The Playlist for April 22, 2013

by on Apr.23, 2014, under Uncategorized

The Beatles – I Am The Walrus
Buddy Guy – Crazy Love
Baby Huey – Hard Times
Cradle – Rise Up
Blondie – The Hardest Part
Wanda Jackson – Funnel of Love
Galactic – Think Back
The Chamber Brothers – Funky
 

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This Is How Empires Collapse

by on Apr.23, 2014, under collapse, empire, Headlines

This is how empires collapse: one complicit participant at a time.

Before an empire collapses, it first erodes from within. The collapse may appear sudden, but the processes of internal rot hollowed out the resilience, resolve, purpose and vitality of the empire long before its final implosion.

What are these processes of internal rot? Here are a few of the most pervasive and destructive forces of internal corrosion:

1. Each institution within the system loses sight of its original purpose of serving the populace and becomes self-serving. This erosion of common purpose serving the common good is so gradual that participants forget there was a time when the focus wasn’t on gaming the system to avoid work and accountability but serving the common good.

2. The corrupt Status Quo corrupts every individual who works within the system.Once an institution loses its original purpose and becomes self-serving, everyone within either seeks to maximize their own personal share of the swag and minimize their accountability, or they are forced out as a potentially dangerous uncorrupted insider.

The justification is always the same: everybody else is getting away with it, why shouldn’t I? Empires decline one corruptible individual at a time.

3. Self-serving institutions select sociopathic leaders whose skills are not competency or leadership but conning others into believing the institution is functioning optimally when in reality it is faltering/failing.

The late Roman Empire offers a fine example: entire Army legions in the hinterlands were listed as full-strength on the official rolls in Rome and payroll was issued accordingly, but the legions only existed on paper: corrupt officials pocketed the payroll for phantom legions.

Self-serving institutions reward con-artists in leadership roles because only con-artists can mask the internal rot with happy-story PR and get away with it.

4. The institutional memory rewards conserving the existing Status Quo and punishes innovation. Innovation necessarily entails risk, and those busy feathering their own nests (i.e. accepting money for phantom work, phantom legions, etc.) have no desire to place their share of the swag at risk just to improve sagging output and accountability.

So reforms and innovations that might salvage the institution are shelved or buried.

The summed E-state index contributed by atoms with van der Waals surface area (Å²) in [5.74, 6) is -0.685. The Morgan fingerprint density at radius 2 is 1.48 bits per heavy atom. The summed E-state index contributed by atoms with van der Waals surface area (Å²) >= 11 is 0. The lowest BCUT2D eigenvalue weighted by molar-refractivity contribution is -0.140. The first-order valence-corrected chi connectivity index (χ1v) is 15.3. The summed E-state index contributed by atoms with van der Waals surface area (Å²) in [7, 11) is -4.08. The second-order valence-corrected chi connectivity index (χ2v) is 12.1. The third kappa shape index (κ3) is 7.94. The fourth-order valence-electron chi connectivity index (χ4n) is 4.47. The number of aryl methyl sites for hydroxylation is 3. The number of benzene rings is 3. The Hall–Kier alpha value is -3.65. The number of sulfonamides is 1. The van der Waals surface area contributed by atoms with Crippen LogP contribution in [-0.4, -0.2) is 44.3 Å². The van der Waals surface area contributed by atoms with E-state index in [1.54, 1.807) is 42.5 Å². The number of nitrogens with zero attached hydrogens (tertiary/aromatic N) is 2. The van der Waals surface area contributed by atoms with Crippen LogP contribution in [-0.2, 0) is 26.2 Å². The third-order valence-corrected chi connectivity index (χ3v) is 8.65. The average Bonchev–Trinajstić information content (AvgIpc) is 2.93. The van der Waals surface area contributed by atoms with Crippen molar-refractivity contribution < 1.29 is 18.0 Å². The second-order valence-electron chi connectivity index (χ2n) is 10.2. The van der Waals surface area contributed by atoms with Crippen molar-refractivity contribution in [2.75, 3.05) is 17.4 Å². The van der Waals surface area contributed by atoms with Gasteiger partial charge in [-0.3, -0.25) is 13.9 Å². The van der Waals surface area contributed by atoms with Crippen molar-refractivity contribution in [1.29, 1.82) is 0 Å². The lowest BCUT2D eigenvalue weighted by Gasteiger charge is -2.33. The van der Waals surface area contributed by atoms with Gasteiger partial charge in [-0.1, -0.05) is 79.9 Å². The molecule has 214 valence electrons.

5. As the sunk costs of the subsystems increase, the institutional resistance to new technologies and processes increases accordingly. Those manufacturing steam locomotives in the early 20th century had an enormous amount of capital and institutional knowledge sunk in their factories. Tossing all of that out to invest in building diesel-electric locomotives that were much more efficient than the old-tech steam locomotives made little sense to those looking at sunk costs.

As a result, the steam locomotive manufacturers clung to the old ways and went out of business. The sunk costs of empire are enormous, as is the internal resistance to change.

6. Institutional memory and knowledge support “doing more of what worked in the past” even when it is clearly failing. I refer to this institutional risk-avoidance and lack of imagination as doing more of what has failed spectacularly.

Inept leadership keeps doing more of what once worked, even when it is clearly failing, in effect ignoring real-world feedback in favor of magical-thinking. The Federal Reserve is an excellent example.

7. These dynamics of eroding accountability, effectiveness and purpose lead to systemic diminishing returns. Each failing institution now needs more money to sustain its operations, as inefficiencies, corruption and incompetence reduce output while dramatically raising costs (phantom legions still get paid).

8. Incompetence is rewarded and competence punished. The classic example of this was “Good job, Brownie:” cronies and con-artists are elevated to leadership roles to reward loyalty and the ability to mask the rot with good PR. Serving the common good is set aside as sychophancy (obedient flattery) to incompetent leaders is rewarded and real competence is punished as a threat to the self-serving leadership.

9. As returns diminish and costs rise, systemic fragility increases. This can be illustrated as a rising wedge: as output declines and costs rise, the break-even point keeps edging higher, until even a modest reduction of input (revenue, energy, etc.) causes the system to break down:

A modern-day example is oil-exporting states that have bought the complicity of their citizenry with generous welfare benefits and subsidies. As their populations and welfare benefits keep rising, the revenues they need to keep the system going require an ever-higher price of oil. Should the price of oil decline, these regimes will be unable to fund their welfare. With the social contract broken, there is nothing left to stem the tide of revolt.